European Commission President Ursula Von Der Leyen welcomed on Sunday Ukraine's membership application to join the EU, but warned there is no getting around the "clear path" set out in the EU's treaties.
"There are no doubts that the brave Ukrainian people and the outstanding leadership of President Volodymyr Zelensky belong to our European family," the EU executive head told CNN from Berlin where she was meeting German Chancellor Olaf Scholz.
Zelensky's application "set the process in motion," Von der Leyen said, but this "will take time," she underlined.
Asked by her American interviewer when at the earliest that process could bear fruit, she replied: "It's hard to say."
"There is a clear path described in our processes," she admitted, referring to the Copenhagen criteria concerning "stability of institutions" and Lisbon Treaty accession rules even before entering multi-year negotiations over economic, security and legislative convergence across 35 distinct chapters of bloc 'acquis'.
"At the moment, the most important thing is to support Ukraine as much as possible in this existential fight," she said, also describing the war with Russia on the ground in Ukraine as "democracies fighting autocracies".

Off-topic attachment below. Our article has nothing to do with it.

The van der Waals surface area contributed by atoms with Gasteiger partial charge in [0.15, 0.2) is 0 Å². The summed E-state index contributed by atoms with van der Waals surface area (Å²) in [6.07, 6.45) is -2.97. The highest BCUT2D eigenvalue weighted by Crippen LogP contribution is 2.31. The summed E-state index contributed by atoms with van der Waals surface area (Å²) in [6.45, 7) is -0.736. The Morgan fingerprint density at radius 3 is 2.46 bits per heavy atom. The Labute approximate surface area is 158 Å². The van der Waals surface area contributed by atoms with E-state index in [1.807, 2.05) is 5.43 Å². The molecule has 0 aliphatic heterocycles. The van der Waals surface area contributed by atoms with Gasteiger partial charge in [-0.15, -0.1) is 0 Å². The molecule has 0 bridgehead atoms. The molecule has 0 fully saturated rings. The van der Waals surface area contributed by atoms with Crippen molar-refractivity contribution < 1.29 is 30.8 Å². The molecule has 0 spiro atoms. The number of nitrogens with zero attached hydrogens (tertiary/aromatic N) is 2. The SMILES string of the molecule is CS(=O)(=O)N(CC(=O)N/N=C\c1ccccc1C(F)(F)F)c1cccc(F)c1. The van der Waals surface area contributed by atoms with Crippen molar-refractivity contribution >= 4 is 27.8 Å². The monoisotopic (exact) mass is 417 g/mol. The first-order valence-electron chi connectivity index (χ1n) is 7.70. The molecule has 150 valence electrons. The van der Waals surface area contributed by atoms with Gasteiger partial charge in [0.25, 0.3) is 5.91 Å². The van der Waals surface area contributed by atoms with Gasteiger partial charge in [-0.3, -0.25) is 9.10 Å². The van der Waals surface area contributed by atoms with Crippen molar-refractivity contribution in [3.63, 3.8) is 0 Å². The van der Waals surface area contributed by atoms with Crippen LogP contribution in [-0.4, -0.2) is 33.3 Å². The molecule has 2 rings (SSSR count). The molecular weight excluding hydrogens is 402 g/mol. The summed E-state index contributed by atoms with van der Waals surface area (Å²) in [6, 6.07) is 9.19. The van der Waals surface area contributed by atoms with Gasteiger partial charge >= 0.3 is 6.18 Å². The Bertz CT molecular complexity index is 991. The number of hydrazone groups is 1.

While Von Der Leyen played it coy for her US audience, top Brussels policy analysts had already told The Brussels Times to treat the notion that Ukraine could somehow be granted early EU membership with a pinch of salt.
"I don't think much more can be done than giving a signal of intent, but there also needs to be management of expectations," said Fabian Zuleeg, chief executive of the blue-chip European Policy Centre.
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"Accession is also about readiness of the candidate, I think it would be very hard for the Ukrainian economy to be exposed to the full force of the Single Market," he added, pointing to procurement laws, for instance.
The key for the EU lies in "extensive aid" to help Ukraine "get ready and do it gradually, but all that is difficult in a war in any case."
For Eric Maurice, director of Brussels-based, French-funded policy analysts The Robert Schuman Foundation, "candidate status is what can be given now."
He said a political choice to "fast track recognition of candidate status" may be on the cards, but "I don’t think a country at war or after a war can respect all the legal and practical requirements."
The symbolism in terms of Von der Leyen's stated ideological struggle also runs firmly into longstanding talks with Balkan neighbours previously granted candidate status but without any breakthrough in concrete entry negotiations.
"Candidate status is nice," said one veteran national diplomatic leader, who preferred not to be identified further. "But it means nothing, absolutely nothing. Just see what they are doing to Albania and North Macedonia."
These countries were first identified as EU enlargement hopefuls in 2003, and acquired formal candidate status between 2005 and 2009.